2003 Summary Review
summary review concentrates on 2003 activity but if you wish to access
more historical information please click on the appropriate heading:
The 2003 surveying season concluded in November. It was a very successful
season. All five
scheduled legs of Zone 2 acquisition (50-200m
contour area) have
been completed by the Marine Institute's new vessel, the Celtic Explorer,
in Donegal Bay. This represents more than 16,000 sq kms or 13.5% of
the Zone 2 area survey. Killybegs proved to be an ideal port base
for activities this year before she demobilised to Galway on 17 September.
2 data acquisition will continue through 2005. Above image represents
overall INSS coverage to November 2003.
The Explorer is equipped to gather sea floor information utilising
state-of-the-art hydrographic and geophysical equipment and is accurately
positioned using Fugro StarFix DGPS, which in addition to providing
decimetre-accurate positions, includes a sophisticated height correction;
permitting the injection of the tidal component into the acoustic
data sets. To accurately map the sea floor character and water depth,
the vessel is equipped with a Kongsberg Simrad EM1002 multibeam echo
sounder and a Kongsberg Simrad EA600 multi-frequency single beam echo
sounder. Simultaneous profiles of the shallow sub sea floor geology
are acquired using a pinger system. Whilst underway, continuous measurements
of the Earth's gravity field are recorded on a LaCoste & Romberg
SL Gravity meter, and a Geometrics G881 Magnetometer towfish is also
towed aft of the vessel.
processing and interpretation is carried out on board the vessel by
a team of experienced hydrographic surveyors, geophysicists, data
processors and CAD/GIS operators. At the end of each leg the shore
teams are presented with a series of completed charts, data tapes
and reports. Then the GSI in-house quality control mechanisms are
called upon and further processing commences together with the value-added
process. On right is a data example taken from the Explorer in August.
north of Donegal survey area is dotted with UKHO-reported wreck locations
and as many as 104 have so far been identified, including a few unidentified
ones as well. The images below are from earlier survey legs this year.
We are in discussions with the National Parks and Wildlife Service about
building a more comprehensive database of our findings, using their expertise.
3 - Groundtruthing Programme
the end of the fourth surveying season (2003) ten
vessels and one airplane had been involved in carrying out the National
Seabed Survey. 2003 saw the use of a further four vessels - the Celtic
Explorer, the Commissioners of Irish Lights vessel the Granuaile, the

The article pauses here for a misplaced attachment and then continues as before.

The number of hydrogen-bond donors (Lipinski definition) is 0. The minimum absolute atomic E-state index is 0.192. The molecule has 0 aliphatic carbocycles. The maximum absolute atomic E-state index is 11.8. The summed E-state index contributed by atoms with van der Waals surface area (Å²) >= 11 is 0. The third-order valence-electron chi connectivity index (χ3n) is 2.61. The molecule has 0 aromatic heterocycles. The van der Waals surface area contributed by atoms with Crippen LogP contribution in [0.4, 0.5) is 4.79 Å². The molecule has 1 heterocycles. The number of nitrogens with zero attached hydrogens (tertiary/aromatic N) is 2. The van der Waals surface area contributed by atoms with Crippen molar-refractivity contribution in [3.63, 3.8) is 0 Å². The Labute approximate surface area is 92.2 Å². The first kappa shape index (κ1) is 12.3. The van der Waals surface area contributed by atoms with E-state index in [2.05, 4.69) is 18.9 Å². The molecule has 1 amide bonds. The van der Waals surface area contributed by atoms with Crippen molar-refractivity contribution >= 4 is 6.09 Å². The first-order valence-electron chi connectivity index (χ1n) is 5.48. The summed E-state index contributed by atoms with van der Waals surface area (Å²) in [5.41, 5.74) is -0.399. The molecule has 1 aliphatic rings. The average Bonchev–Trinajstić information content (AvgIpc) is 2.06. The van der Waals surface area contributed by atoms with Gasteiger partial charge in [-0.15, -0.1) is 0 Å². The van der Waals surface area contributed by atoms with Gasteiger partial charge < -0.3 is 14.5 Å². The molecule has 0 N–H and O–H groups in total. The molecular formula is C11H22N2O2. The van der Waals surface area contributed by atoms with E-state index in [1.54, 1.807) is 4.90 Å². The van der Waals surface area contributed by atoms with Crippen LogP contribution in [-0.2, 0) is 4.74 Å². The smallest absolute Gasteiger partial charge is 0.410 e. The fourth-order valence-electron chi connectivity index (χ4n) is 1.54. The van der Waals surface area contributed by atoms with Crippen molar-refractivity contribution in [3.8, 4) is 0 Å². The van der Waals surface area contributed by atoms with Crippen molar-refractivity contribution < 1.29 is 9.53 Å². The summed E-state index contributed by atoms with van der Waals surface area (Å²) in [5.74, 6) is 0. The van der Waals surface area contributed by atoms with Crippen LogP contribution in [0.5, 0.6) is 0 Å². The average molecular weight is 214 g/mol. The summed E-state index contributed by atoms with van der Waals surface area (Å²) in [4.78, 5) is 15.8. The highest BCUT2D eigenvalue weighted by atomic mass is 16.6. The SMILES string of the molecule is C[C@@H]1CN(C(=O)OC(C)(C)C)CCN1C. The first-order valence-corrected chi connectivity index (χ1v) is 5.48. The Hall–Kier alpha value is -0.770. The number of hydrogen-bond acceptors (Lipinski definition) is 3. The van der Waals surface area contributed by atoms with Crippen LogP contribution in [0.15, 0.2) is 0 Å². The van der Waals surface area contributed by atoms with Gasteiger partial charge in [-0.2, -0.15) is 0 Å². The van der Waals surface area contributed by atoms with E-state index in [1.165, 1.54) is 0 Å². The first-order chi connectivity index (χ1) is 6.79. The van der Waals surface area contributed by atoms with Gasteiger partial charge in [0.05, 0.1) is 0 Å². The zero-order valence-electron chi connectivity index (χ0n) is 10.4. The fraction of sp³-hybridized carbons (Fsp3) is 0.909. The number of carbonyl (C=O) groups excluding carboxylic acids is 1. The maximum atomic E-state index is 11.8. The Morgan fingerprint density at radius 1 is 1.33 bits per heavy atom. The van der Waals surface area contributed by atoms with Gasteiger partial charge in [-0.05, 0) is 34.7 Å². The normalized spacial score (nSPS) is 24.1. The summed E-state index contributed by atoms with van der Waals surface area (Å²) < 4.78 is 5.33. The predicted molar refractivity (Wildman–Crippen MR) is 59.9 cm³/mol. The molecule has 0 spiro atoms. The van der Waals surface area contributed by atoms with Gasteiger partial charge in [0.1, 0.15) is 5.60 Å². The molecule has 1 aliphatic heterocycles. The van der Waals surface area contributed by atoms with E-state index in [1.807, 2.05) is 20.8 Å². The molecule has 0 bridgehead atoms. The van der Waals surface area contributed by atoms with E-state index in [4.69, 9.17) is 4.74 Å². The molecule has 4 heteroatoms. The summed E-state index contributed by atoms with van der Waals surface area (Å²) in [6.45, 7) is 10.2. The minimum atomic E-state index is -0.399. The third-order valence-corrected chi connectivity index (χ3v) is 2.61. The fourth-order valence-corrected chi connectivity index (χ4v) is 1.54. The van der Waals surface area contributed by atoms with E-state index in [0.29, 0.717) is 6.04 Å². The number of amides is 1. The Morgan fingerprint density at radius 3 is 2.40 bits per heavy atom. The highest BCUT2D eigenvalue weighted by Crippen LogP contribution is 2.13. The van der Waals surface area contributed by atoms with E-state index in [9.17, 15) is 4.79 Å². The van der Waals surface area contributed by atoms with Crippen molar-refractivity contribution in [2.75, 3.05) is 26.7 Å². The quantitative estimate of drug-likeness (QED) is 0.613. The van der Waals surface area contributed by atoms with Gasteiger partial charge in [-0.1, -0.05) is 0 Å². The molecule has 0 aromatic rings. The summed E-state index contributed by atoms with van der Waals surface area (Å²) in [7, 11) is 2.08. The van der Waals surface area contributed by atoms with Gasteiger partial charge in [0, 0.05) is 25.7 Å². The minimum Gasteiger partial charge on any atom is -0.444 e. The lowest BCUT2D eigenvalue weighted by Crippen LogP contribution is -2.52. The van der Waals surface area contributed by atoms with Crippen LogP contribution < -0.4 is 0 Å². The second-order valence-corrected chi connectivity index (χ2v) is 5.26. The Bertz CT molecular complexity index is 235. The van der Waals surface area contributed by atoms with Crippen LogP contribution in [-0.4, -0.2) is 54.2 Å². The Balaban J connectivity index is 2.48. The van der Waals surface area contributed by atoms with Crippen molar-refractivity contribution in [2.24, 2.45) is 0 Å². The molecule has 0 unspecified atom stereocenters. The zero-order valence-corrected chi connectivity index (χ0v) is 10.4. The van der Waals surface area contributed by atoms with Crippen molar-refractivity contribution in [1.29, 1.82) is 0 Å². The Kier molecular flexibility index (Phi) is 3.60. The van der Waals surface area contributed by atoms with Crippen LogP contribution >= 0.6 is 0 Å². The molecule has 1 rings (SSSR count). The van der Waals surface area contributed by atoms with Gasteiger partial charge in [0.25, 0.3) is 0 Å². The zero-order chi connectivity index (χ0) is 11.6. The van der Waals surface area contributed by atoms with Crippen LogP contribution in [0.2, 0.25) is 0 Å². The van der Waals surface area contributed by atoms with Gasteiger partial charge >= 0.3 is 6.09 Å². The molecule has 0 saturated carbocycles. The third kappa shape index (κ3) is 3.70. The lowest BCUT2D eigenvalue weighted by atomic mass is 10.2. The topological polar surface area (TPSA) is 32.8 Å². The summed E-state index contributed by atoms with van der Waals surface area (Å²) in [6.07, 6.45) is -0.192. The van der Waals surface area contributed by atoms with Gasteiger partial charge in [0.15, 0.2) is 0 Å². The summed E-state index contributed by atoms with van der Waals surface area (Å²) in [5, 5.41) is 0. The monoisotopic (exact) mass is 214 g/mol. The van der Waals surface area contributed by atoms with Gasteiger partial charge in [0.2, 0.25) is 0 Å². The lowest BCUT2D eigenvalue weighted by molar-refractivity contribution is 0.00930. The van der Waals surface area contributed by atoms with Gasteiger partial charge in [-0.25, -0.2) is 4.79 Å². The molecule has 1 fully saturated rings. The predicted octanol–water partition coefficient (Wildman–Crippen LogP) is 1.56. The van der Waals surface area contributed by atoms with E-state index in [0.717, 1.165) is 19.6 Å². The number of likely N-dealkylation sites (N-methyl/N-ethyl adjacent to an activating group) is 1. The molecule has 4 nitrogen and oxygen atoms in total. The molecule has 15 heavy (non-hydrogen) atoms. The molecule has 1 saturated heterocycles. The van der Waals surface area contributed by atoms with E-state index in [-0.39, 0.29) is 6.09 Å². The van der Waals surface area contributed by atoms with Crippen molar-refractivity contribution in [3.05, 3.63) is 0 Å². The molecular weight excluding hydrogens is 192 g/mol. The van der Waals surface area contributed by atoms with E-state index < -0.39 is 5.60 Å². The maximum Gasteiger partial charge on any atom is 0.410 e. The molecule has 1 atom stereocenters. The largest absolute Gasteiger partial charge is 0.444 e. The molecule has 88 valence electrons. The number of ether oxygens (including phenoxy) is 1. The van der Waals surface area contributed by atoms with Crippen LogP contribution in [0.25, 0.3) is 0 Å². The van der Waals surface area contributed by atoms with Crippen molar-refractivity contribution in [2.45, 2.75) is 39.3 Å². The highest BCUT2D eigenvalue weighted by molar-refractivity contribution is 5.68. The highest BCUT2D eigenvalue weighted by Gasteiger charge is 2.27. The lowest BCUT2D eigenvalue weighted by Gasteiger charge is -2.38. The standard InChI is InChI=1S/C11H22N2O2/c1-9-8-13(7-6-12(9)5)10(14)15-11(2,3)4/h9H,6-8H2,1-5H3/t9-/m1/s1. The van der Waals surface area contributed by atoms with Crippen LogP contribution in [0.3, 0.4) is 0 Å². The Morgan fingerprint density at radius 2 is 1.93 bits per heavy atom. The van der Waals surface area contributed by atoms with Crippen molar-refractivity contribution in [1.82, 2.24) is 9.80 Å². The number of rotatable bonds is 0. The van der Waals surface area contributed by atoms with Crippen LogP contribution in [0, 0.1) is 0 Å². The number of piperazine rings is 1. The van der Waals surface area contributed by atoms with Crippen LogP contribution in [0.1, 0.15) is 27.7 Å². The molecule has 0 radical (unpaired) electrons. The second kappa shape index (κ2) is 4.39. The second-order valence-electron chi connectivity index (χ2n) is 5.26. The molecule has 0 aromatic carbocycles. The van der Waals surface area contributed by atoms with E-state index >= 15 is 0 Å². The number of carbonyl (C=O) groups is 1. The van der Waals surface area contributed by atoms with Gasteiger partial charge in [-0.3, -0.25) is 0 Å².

British Antartic Survey's vessel the J. Clark Ross and the German research
vessel, the Polarstern. The Polarstern was used to further extend 2002's
highly successful ground-truthing programme and a profile of its cruise
can be found here.
or Groundtruthing is important because the various features being
imaged using the multibeam technique cannot be fully understood and
interpreted without groundtruth data. The Logachev was again used
this year for further work and has delivered excellent data from the
Porcupine at the edge of the continental margin.
Seperately, samples from four locations were recovered as part of
a taxonomic study of benthic species by the Martin Ryan Institute
in NUI Galway.
Image of Spider Crabs
© IFREMER 2003
ground truthing for seabed classification based on backscatter data
is the primary objective of the seabed sampling programme. Geochemical
and biological analysis of the samples was conducted last year and
this year's samples are currently being analysed. A presentation at
the 2003 Annual Seabed Seminar will outline the results from last
year's sampling programme. The
Logachev was again used this year. So too was the Polarstern and also
For a review of the GSI's Groundtruthing Programme please click here.
VICTOR ROV ©
in Zone 3 the British Antartic Survey's vessel the J. Clark Ross was used
to infill a triangular gap within the PAD deepwater area using their EM120
multibeam. The PAD - Petroleum Affairs Division - area was surveyed in
1996 to delineate the boundaries of Ireland's offshore area.
Following on from last year's
highly successful Lidar survey in Clew Bay in the Zone 1 area it was decided
to extend this survey further this year. So, an international tender process
was carried out that saw Tenix LADS again successful and they commenced
work Clew Bay, Newport Bay and Killala Bay
from last year's Survey which were initially
processed in Australia by the contractors, the Tenix
LADS Corporation and then QC-checked in GSI offices were found
to be excellent. A formal handover of the data to the Westport Harbour
Authority took place earlier this year and GSI has also given the
data to the British Hydrographic Office so that a more than 100 year
old navigation chart for the area can be updated.
The Granuaile became the tenth
vessel to join the National Seabed Survey fleet in October. She carried
out surveying in Zone 1 between Clogher Head and Drogheda. For a summary
of her cruise click here.